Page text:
Spying on Whidbey’s sights

A former Central Intelligence Agency operations officer recently infiltrated Whidbey Island, conducting a thorough reconnaissance mission successful in identifying prime targets — for inspiring awe.

Lindsay Moran worked as a CIA “spook” for half a decade before leaving the agency to pursue a less covert occupation. Or more accurately, occupations. In addition to raising two small boys with her husband, a Washington D.C. photographer, the Harvard graduate writes for a number of publications including the New York Times. The latter job for the massively circulated periodical brought her to Whidbey Island in early September.

“Since leaving the agency, I’ve been able to write articles on a number of topics,” she said. “I most enjoy travel articles though, which enable me to combine some of my favorite activities: traveling, writing and ‘snooping about.’”

Published in the Travel section of the Sept. 21 edition of the New York Times, Moran wrote at length about what locals already know: Whidbey Island is a unique, best kept secret. The accomplished writer, however, was edifying a different audience, namely the rest of the country.

“It takes about an hour to drive the length of Whidbey Island, and less than that to discover that it’s nearly impossible to make a wrong turn,” she wrote in the article.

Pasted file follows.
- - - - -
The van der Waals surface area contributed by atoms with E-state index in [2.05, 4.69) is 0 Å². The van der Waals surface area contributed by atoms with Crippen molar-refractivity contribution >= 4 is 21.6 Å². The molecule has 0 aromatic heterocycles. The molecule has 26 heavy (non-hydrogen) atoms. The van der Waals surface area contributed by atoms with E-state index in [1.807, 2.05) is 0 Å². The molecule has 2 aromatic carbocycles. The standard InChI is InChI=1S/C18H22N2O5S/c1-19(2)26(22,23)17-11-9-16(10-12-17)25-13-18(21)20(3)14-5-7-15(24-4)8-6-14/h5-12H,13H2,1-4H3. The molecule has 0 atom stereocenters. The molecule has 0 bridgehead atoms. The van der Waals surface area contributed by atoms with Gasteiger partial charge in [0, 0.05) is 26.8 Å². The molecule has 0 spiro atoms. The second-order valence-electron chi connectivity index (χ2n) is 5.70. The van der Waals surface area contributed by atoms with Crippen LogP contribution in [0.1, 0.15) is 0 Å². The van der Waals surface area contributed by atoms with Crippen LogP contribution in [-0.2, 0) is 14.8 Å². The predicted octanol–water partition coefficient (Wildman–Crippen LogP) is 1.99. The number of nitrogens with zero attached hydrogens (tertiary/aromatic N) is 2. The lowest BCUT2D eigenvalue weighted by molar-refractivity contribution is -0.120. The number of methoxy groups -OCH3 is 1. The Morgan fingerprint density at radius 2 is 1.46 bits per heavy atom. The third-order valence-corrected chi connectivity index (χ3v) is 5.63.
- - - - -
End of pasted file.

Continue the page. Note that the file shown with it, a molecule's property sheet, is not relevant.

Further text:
Moran and her family set up camp in Coupeville, staying for part of the time in a cottage at Garden Isle Guest Cottages and Vacation Home in Coupeville. Maintaining a low profile, an instinctual carry-over from her former life, she surreptitiously experienced the island from end to end. Garden Isle owners Dan and Darrellyn Currier were unaware that one of their guests might know exactly how many failed attempts there have been on Fidel Castro’s life.

“They just told me they were there for a family getaway,” Dan said.

Currier and his wife value their guests’ privacy. But when tourism ideas are solicited, the former Whidbey Tours owner is a wealth of information.

“I try to point out the good restaurants, the good hikes, things to do so they can really get around the beautiful island that we have,” Dan said. “I give them options. Coupeville is in a hub and you can access pretty much anywhere from here. You can do a lot in a day.”

Consequently, Currier’s respect for Moran’s privacy led him to believe the family in the cottage was doing nothing more than enjoying the island and Currier’s quaint spread.

“We had a wonderful stay at the Garden Isle Guest Cottages,” Moran said. “I didn’t tell Dan or his wife that I was writing an article until I was about to leave ... so I knew that their hospitality and helpfulness had been genuine.”

While chewing the proverbial fat with Moran’s husband shortly before the family’s departure, Currier first learned of the writer’s unique background.

“He said she used to be a spy in the CIA just as she was walking up,” Currier said. “I put up my hands and said, ‘I didn’t do it!’”

Whatever it was that Currier imparted to Moran, it paid big dividends in terms of positive ink for the second oldest town in the state.

“A logical home base for exploring both Whidbey and Fidalgo is the centrally located town of Coupeville, once nicknamed City of Sea Captains and still remarkably unspoiled,” she wrote. “A stroll down the tavern-and-shop-lined Front Street or out onto the long pier, around which squawking seagulls and fast-moving harbor seals feed on fish, feels like a walk back in time.”